Tuesday, October 31, 2017

P.S. I Still Love You and Always and Forever, Lara Jean (by Jenny Han)

Books two and three in the delightful trilogy by Jenny Han. I felt no guilt scarfing them down like candy because they were, you guessed it, from the library.

This is a terrific trilogy, though. Well-drawn characters, organic conflicts, an unpredictable central romance. The main character is half-Korean and this informs the plot in an authentic way without dominating it. Everything I said about the previous one holds true here too.  And I absolutely loved the ending. Highly recommended for YA fans.

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Monday, October 30, 2017

Turtles All the Way Down (by John Green)

The Fault in Our Stars isn't perfect, but I love it anyway. It sits on my app and is a frequent re-read.  I am also a fan of John Green in general and I was happy to hear he was writing a book about anxiety issues. So my expectations were super high.

I'm still processing how I felt about this and may need to re-read it. For some reason, it was really difficult for me to read the main character as female. Possibly the Sherlock Holmes association (her irritating best friend, Daisy, calls her "Holmsey" approximately once per sentence) or possibly projection because I know it is based on Green? My own internalized sexism? I don't know. I didn't have this issue at all with Hazel, so not sure what's going on there.

The portrayal of anxiety is clearly, viscerally authentic. Aza's inner monologue and narrative voice work really well. On the other hand, the plotline that it's built around -- the storyline with the billionaire neighbor and the 100K reward and everything being left to a lizard -- seems very at odds with the realism of the novel, and I'm not sure it quite works. Half of it is very much grounded in reality; the other half is very much not.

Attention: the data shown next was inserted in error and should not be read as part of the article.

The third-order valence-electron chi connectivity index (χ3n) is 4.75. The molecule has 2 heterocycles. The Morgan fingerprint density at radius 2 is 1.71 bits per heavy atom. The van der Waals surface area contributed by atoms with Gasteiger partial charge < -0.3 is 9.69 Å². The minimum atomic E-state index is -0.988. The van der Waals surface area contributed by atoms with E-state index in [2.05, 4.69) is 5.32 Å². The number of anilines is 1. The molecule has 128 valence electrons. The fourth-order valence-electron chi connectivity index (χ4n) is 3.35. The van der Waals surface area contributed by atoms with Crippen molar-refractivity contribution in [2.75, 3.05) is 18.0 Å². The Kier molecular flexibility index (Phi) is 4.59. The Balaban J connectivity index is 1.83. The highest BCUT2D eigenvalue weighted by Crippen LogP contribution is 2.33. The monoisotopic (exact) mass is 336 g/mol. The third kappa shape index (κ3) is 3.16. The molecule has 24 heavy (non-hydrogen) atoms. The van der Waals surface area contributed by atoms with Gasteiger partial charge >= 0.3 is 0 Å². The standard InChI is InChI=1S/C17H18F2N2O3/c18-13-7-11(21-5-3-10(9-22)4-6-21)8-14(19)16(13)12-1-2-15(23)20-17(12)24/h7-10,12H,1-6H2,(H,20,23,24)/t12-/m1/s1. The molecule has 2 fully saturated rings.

So, not bad, but not my favorite John Green novel. As I said, I'd like to re-read it, but not sure I can handle a second helping of Daisy.  (She's annoying, y'all. She's annoying.)

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Saturday, October 28, 2017

Little Fires Everywhere (by Celeste Ng)

Absolutely wonderful. Marvelously written, expertly paced and plotted, with delicious characters.  I loved how the framing story of Mirabelle / May Ling almost seemed to comment on the other plotlines. I loved the narrative style, an omniscient narrator who towards the end of the novel starts to hint at the distant future.  I also loved the ambiguities of the ending, the descriptions of Mia's artwork, the character of Izzy and her fraught relationship with her mother, the exploration of adolescence...

And, especially being an adoptee, I really resonated with the stories of these two families and their secrets, as well as the meditations on motherhood and daughterhood throughout the novel.  Here's just one quote that hit me right in the solar plexus: 

To a parent, your child wasn’t just a person: your child was a place, a kind of Narnia, a vast eternal place where the present you were living and the past you remembered and the future you longed for all existed at once. You could see it every time you looked at her: layered in her face was the baby she’d been and the child she’d become and the adult she would grow up to be, and you saw them all simultaneously, like a 3-D image. It made your head spin. It was a place you could take refuge, if you knew how to get in. And each time you left it, each time your child passed out of your sight, you feared you might never be able to return to that place.

One of my favorite reads of the year, no doubt.

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The Unit (by Ninni Holmqvist)

Super enjoyed this one. I forget where I read about it, but was probably seduced by the premise, which is extremely similar to that of one of my favorite novels, Never Let Me Go.  In this version, women over 50 and men over 60 who have not yet had children are considered "dispensible," live their final years in an all-inclusive luxury resort prison, have a variety of experiments performed on them, and gradually donate their organs to the "needed," people with children and families of their own.